Give Now

Senate Committee Passes Right-to-work Bill

Legislators advanced a bill Tuesday that would allow people to keep a gun locked in a car on school property.

Right to work took its first step towards passage Friday as a committee passed it to the Senate floor in a 6 to 4 vote. Senator Brent Waltz was the only Republican to vote against the measure.

The joint House and Senate committee met for more than five hours, hearing testimony on either side of the controversial issue. Right-to-work legislation bans union contracts that require non-union employees pay fees for representation. Middlebury Republican Senator Carlin Yoder, the bill’s sponsor, says the issue boils down to whether right to work is good for Indiana.

“And I’m here to propose that for those nine percent of Hoosiers who are not working today as we sit here, this is absolutely the right thing for the state of Indiana,” he says.

The committee Friday heard essentially the same testimony the legislature has heard for the last year. LaPorte Democratic Senator Jim Arnold says he does not think the hearing changed anyone’s mind.

“Nothing has been encouraging me that the case for right to work has been proven,” he says.

The panel also took testimony all morning on the bill to prohibit unions from forcing nonmembers to pay at least a portion of union dues to cover the cost of collective bargaining. Supporters brought in the president of the Oklahoma Chamber of Commerce to boast about his state‘s economic gains since the state became the 22nd and last to enact right to work in 2001.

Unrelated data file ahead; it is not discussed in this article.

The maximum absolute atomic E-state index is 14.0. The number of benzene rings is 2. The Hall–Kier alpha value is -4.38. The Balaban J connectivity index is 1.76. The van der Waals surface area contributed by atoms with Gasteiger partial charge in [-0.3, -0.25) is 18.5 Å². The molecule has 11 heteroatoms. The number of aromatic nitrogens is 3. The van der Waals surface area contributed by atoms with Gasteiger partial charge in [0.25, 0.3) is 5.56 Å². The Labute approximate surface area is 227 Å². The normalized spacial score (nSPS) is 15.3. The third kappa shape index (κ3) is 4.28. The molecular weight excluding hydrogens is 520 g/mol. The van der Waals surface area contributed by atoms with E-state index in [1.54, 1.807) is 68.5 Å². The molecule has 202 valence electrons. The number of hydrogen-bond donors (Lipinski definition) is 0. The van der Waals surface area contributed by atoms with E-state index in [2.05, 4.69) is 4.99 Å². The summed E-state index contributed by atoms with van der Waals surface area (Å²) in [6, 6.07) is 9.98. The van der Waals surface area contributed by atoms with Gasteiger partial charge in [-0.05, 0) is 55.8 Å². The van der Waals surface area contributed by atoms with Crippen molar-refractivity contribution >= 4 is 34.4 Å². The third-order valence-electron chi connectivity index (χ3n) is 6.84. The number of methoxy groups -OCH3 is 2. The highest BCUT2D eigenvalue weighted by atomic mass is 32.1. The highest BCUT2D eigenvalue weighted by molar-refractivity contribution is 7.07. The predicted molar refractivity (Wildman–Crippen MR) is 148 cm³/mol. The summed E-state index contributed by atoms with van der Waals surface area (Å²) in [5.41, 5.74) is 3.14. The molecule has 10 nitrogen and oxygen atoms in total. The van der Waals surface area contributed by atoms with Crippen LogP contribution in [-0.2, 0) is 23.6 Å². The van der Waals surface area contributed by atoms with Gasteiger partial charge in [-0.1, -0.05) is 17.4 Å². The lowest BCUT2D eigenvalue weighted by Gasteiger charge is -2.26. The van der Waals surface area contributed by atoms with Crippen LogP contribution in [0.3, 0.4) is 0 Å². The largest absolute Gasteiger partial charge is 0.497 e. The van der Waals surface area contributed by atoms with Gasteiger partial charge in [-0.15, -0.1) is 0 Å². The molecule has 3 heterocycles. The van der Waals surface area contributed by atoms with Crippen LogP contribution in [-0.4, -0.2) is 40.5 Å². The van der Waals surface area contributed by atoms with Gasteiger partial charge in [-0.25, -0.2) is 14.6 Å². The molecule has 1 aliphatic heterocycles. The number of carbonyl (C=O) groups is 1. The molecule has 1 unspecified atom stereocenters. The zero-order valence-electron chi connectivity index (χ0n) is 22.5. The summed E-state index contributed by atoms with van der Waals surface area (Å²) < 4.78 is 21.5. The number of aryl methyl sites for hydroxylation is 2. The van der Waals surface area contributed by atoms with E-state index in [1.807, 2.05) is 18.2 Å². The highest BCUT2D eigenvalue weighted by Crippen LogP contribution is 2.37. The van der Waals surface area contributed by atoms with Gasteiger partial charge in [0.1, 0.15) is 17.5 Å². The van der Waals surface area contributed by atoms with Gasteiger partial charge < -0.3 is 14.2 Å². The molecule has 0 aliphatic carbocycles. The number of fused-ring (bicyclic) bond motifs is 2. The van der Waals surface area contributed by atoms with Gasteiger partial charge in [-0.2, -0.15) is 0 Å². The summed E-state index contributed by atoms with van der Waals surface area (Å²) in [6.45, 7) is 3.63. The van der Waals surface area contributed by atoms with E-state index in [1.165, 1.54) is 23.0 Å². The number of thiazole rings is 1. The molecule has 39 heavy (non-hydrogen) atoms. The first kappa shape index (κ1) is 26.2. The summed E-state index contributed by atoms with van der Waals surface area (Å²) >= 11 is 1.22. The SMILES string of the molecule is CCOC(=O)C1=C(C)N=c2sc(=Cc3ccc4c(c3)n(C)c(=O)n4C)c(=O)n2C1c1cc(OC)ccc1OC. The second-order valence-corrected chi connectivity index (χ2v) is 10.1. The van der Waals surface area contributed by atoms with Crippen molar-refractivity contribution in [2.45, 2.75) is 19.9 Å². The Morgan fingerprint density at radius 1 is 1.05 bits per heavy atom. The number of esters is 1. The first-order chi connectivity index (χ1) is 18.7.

University of Oregon Economist Gordon Lafer counters that one-third fewer companies have moved into Oklahoma since the law was passed. He says more positive statistics, from job creation to increases in per-capita income, ignore dozens of other contributors, from Oklahoma‘s warmer climate to soaring oil and gas prices.

The House committee that took part in the hearing could not vote because it did not officially have a bill to consider. House Democrats remaining off the floor the first two days of session prevented the bill from being handed down to the committee.

Network Indiana contributed to this report.

Want to contact your legislators about an issue that matters to you? Find out how to contact your senators and member of Congress here.

What is RSS? RSS makes it possible to subscribe to a website's updates instead of visiting it by delivering new posts to your RSS reader automatically. Choose to receive some or all of the updates from Indiana Public Media News:

Support For Indiana Public Media Comes From